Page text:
If this book sin mid again be reprinted, I shall, with the utmost readiness correct any errours I may have committed, in stating conversations, provided it can be clearly shewn to me that I have been inaccurate. But I am slow to believe, (as I have elsewhere observed,) that any man's memory, at the distance of several years, can preserve facts or sayings with such fidelity as may be done by writing them down when they are recent: and I beg it may be remembered, that it is not upon memory, but upon what was written at the time, that the authenticity of my Journal rests.
VERSES WRITTEN BY SlR AlEXANDER (now Ijord) Macdonald; ADDRESSED AND PRESENTED TO Dr. JOHNSON, AT Ab.midale,
In The Isle Of Sky.1
Viator, o qui nostra per squora
Undique conglomcrantur oris.
Donaldiani,—qxiotquot in insults
Cierc Jluctus siste, Procelliger,
Xec te vicissim paniteat virum
Quidni! peremptum clade tuentibus
See ante, p. 118.
Valtte luctus ;—liinc lacrymabilcs
Fingalia mcmorantur aula,
Illustris hospes! max spatiabcre
Audin? rcsurgem spiral anhclitu
Aliana guassans tela gravi manu
ALLEGED MEETING OF JOHNSON AND ADAM SMITH AT GLASGOW.
"Mr. Boswell has chosen to omit, for reasons which will be presently obvious, that Johnson and Adam Smith met at Glasgow; but I have been assured by Professor John Miller that they did so, and that Smith, leaving the party in which he had met Johnson, happened to come to another company, where Miller was. Knowing that Smith had been in Johnson's society, they were anxious to know what had passed, and the more so, as Dr. Smith's temper seemed much ruffled. At first Smith would only answer, 'He's a brute, he's a brute;' but, on closer examination, it appeared that Johnson no sooner saw Smith than he attacked him for some point of his famous letter on the death of Hume. Smith vindicated the truth of his statement. 'What did Johnson say?' was the universal inquiry. 'Why, he said,' replied Smith, with the deepest impression of resentment, ' he said, you lie!' 'And what
did you reply?' 'I said, You are a son of a !' On such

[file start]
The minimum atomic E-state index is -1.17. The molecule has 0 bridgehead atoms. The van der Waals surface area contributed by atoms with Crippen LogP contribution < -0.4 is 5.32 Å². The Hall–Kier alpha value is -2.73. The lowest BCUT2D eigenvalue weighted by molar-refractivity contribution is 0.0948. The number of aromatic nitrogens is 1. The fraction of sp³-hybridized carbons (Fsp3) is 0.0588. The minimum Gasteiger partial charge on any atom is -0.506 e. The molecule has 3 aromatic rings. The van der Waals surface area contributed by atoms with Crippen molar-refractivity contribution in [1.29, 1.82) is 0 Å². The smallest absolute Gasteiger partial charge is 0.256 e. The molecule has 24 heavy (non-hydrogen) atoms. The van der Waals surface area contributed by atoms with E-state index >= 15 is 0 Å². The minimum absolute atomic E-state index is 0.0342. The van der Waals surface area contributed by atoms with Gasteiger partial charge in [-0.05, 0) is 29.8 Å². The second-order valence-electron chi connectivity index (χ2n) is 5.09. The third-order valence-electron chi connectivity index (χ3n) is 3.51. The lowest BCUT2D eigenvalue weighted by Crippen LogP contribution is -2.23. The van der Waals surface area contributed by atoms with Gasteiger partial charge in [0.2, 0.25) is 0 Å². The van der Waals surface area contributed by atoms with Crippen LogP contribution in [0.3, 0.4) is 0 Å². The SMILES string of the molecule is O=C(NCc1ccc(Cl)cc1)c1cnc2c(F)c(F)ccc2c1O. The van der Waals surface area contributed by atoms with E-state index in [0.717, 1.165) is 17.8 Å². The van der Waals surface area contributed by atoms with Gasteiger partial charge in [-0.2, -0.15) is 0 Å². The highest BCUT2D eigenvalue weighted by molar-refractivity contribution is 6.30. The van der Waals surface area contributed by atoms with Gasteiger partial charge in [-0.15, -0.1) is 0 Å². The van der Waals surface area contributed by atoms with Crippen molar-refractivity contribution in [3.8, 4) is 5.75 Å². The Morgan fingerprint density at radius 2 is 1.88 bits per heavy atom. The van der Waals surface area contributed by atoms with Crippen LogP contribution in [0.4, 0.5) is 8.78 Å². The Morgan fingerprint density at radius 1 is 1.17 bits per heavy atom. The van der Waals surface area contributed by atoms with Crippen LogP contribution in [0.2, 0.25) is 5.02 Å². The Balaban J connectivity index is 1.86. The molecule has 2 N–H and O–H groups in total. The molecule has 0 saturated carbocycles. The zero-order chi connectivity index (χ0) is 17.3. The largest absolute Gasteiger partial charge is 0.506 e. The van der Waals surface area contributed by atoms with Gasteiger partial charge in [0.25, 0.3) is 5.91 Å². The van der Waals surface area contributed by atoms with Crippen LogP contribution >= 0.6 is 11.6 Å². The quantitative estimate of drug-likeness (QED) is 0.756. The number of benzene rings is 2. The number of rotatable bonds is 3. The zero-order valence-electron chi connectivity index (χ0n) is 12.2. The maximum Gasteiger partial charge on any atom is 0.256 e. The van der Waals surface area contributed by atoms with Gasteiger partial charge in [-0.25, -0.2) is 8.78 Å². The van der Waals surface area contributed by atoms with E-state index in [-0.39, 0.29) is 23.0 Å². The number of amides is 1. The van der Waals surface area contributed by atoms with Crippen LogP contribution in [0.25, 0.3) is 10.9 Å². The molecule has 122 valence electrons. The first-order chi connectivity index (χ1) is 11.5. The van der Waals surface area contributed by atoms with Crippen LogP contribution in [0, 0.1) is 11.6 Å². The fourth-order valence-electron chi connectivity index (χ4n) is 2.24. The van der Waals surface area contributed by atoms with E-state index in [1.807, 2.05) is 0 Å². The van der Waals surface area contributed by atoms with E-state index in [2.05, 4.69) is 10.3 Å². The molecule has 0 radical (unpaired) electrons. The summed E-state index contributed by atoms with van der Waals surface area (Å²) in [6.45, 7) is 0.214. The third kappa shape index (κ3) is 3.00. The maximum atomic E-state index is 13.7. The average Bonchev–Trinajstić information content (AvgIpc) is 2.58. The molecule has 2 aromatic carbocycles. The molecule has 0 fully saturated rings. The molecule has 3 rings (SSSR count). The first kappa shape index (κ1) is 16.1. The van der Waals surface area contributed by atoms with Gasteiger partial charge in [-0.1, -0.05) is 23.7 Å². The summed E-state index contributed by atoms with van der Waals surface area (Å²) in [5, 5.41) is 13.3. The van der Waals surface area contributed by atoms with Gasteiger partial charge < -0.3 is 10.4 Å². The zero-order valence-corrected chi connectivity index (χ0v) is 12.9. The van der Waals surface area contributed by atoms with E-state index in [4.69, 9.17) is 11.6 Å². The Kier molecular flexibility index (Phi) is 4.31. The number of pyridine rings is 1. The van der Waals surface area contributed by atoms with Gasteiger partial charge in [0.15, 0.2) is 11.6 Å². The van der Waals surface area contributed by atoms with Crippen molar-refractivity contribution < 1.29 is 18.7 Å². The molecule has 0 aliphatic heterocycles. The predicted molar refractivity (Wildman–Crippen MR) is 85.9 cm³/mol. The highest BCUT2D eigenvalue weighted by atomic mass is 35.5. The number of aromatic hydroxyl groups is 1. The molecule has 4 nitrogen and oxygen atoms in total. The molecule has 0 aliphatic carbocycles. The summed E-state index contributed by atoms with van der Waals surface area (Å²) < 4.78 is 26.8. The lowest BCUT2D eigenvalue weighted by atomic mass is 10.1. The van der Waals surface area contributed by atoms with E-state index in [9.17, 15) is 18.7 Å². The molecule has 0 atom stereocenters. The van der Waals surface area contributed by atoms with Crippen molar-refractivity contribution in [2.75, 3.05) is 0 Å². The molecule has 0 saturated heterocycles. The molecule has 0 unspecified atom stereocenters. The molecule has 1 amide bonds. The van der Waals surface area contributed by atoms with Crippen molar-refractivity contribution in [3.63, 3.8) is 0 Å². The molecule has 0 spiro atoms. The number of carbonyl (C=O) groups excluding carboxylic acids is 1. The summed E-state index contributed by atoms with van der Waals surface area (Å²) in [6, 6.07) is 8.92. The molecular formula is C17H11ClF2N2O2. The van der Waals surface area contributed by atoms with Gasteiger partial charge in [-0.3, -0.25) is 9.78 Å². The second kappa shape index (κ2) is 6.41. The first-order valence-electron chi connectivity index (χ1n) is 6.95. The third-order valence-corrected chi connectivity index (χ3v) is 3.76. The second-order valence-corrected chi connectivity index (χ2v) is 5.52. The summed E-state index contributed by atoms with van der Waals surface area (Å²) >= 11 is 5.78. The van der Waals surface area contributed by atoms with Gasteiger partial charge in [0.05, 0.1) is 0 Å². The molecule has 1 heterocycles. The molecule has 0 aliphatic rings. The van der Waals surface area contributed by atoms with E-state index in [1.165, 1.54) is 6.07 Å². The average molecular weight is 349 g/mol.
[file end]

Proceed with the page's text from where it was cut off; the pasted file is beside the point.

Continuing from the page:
terms did these two great moralists meet and part, and such was the classical dialogue between two great teachers of philosophy." —Sir Walter Scott (Note 2 in Croker's edition, to Oct. 29, 1773).
Now had Scott paused for one minute to verify his authority— and before such a story was admitted at the expense of two of the most eminent men of the eighteenth century, such a small share of hesitation would have seemed advisable—he would have discovered that, Professor John Miller notwithstanding, there could not have been one atom of truth in this wretched anecdote. In the autumn of 1773, when Johnson and Smith are said to have met at Glasgow, David Hume was alive. His death did not take place till nearly three years after Johnson's visit. Adam Smith's well-known letter to William Strahan, the printer, announcing the death of Hume on Sunday, August 25th, 1776, and using the words: "Upon the whole, I have always considered him, both in his lifetime and since his death, as approaching as nearly the idea of a perfectly wise and virtuous man, as perhaps the nature of human frailty will permit," was published in the autumn of the same year. It would be well if all fabrications could be crushed as certainly and decisively as this. No one will suspect Scott of a malicious motive in telling this story: there was no root of bitterness in his mind. But the same story has been repeated, where there was no special occasion even for an allusion to it, by the editors of the " Correspondence of William Wilberforce," London, Murray, 1840. Writing to Mr. T. Hawkins Brown, Mr. Wilberforce alluded to a certain coolness he had experienced in Dr. Smith, which was perhaps characteristic of the author of "The Wealth of Nations." To this merely casual, and, we doubt not, legitimate observation, the editors of those volumes added the following note, vol. i., p. 40;—"Adam Smith had visited London in the spring of this year, and been introduced by Mr. Dundas to Mr. Pitt, Mr. Wilberforce, &c. They met frequently, and one day the conversation turned on Dr. Johnson's visit to Scotland. 'Some of our friends,' said Adam Smith, 'were anxious that we should meet, and a party was arranged for the purpose. In the course of the evening I was seen entering another society, and perhaps with a manner a little confused. 'Have you met Dr. Johnson?' my friends exclaimed. 'Yes, I have.' 'And what passed between you?' 'Immediately on my being introduced he addressed me: 'Dr. Smith, how came you to say that Hume was nearly the best man you ever knew?' 'Because he was so,' I answered. 'Sir,' he replied, 'you lie.' 'And what,' said they, 'was your answer?' 'Sir, you are the son of a bitch.' This example of Adam Smith's characteristic coolness can only be preserved by retaining his own coarseness of expression." This is, of course, the same story that Miller told to Scott, and which Scott imparted to Mr. Croker—who, however, utterly rejected it —for his edition of Boswell's "Tour." Thus good stories are concocted and passed on from mouth to mouth—even from generation to generation. If, however, instead of going out of their way to give additional currency to a fabrication, derogatory to the characters of two great men, the editors of that correspondence had only compared dates which were open to every schoolboy, they would not have incurred the guilt of a moral offence—graver even than the one of using coarseness of expression, so heedlessly attributed to Adam Smith.— Editor.